‘Svif’ – Agnar Már Magnússon

agnar_svif

IF PIANO TRIOS ever pass us by, like a fleeting breath of wind… I would dare to suggest that it’s because we’re not fully ‘in the zone’. For, although the classic format runs through contemporary jazz as a familiar, ever-flowing stream, it’s the individual, often intimate subtleties and nuances which make each experience distinct as they tumble, swirl and eddy in their own way.

The music of Icelandic pianist Agnar Már Magnússon elegantly typifies that notion in his latest album, Svif, with double bassist Valdimar Kolbeinn Sigurjónsson and drummer Scott McLemore. Here are nine, original tracks which demand focus (so no point in simply relegating them to background ‘dinner jazz’); the reward being a fifty-minute immersion into a landscape which is as unpredictable as it is graceful.

‘Svif’ translates as ‘floating’, specifically in relation to air (alluded to in the cover art’s meteorological peculiarity, found in Iceland’s highlands) – and this very much informs the majority of the pianist’s compositions here, his balanced mastery of melody, harmony and rhythm expressing lightness and space, as well as vigour. The title track’s clear, tuneful hook (not unlike Tord Gustavsen) soon becomes memorable, even inviting, as Magnússon’s baroque-suggested mordents give way to bass-swung breeziness; and the subdued fog of Mistur is pictorialised by sifting brushes and wide, chordal searchings as Magnússon’s pellucid high lines rise out of the pervading vapour.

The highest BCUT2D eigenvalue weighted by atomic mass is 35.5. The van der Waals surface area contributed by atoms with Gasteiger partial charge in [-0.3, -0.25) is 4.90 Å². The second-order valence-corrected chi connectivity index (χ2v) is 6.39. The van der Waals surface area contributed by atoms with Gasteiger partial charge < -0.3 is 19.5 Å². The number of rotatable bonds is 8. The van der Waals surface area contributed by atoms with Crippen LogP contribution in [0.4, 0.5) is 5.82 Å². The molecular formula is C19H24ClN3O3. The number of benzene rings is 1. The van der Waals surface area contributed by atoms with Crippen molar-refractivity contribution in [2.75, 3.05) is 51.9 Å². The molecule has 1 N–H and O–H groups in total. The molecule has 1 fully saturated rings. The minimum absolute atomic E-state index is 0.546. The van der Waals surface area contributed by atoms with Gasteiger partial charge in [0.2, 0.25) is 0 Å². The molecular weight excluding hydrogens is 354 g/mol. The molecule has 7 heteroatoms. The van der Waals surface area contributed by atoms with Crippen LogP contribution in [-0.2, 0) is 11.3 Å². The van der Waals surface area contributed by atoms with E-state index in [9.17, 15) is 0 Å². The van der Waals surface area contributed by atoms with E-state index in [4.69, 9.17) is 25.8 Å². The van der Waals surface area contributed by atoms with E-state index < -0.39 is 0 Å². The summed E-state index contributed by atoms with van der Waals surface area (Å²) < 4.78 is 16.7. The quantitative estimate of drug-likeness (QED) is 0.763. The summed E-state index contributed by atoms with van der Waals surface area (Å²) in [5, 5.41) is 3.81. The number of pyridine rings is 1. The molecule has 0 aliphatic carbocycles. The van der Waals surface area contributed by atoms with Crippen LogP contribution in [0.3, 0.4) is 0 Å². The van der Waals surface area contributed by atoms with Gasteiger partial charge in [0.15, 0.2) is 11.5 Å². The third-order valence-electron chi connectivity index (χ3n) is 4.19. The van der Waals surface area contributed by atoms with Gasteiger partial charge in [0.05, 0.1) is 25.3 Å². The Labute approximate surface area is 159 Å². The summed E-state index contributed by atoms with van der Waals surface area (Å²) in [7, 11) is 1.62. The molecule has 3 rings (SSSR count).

Sigurjónsson’s leaping bass invites a similar figure from Magnússon (redolent of Ivo Neame) in Sjúbbí Dú, an attractively boisterous number coloured enthusiastically by McLemore’s coruscating percussion; Sæmd (or decency) furtively meanders over its ever-present bass swell, perhaps reflecting the uncertainty of its political inspiration; and the open, wilderness experience of ballad Eyði is otherwise rich in luscious chords and displays an obvious connection between the three players. A rising turbulence in Ildi (another translation of ‘air’) might, especially through its repeated piano riffs, suggest e.s.t.; and the propulsion of Garri (translated by Magnússon as an irritating, high wind) is portrayed through high-energy piano runs and persistent chordal clusters, with McLemore buzzing at the kit.

Chromatically-rising Nitur (Nitrogen) is engagingly mysterious – and one can only begin to imagine the catalysis if Magnússon were to begin to explore the inside of his instrument, too. But to close, the pianist’s Stilla (“the melody just came to me”) exudes a keyboard calmness seemingly inspired by Chopin, Satie and perhaps Bach. Its tenderness and invention, through eloquent piano and bass solos, even subtly invokes the Modern Jazz Quartet – a beautifully measured conclusion to a classy piano trio album.

Svif is released on Icelandic label Dimma and available as a digital download at Bandcamp.

 

Agnar Már Magnússon piano
Valdimar Kolbeinn Sigurjónsson double bass
Scott McLemore drums

facebook.com/agnarmagnusson
IMX (Iceland Music Export)

Agnar Már Magnusson also appears on guitarist Andrés Thor’s 2016 quartet release, Ypsilon.

Dimma – DIM 72 (2016)

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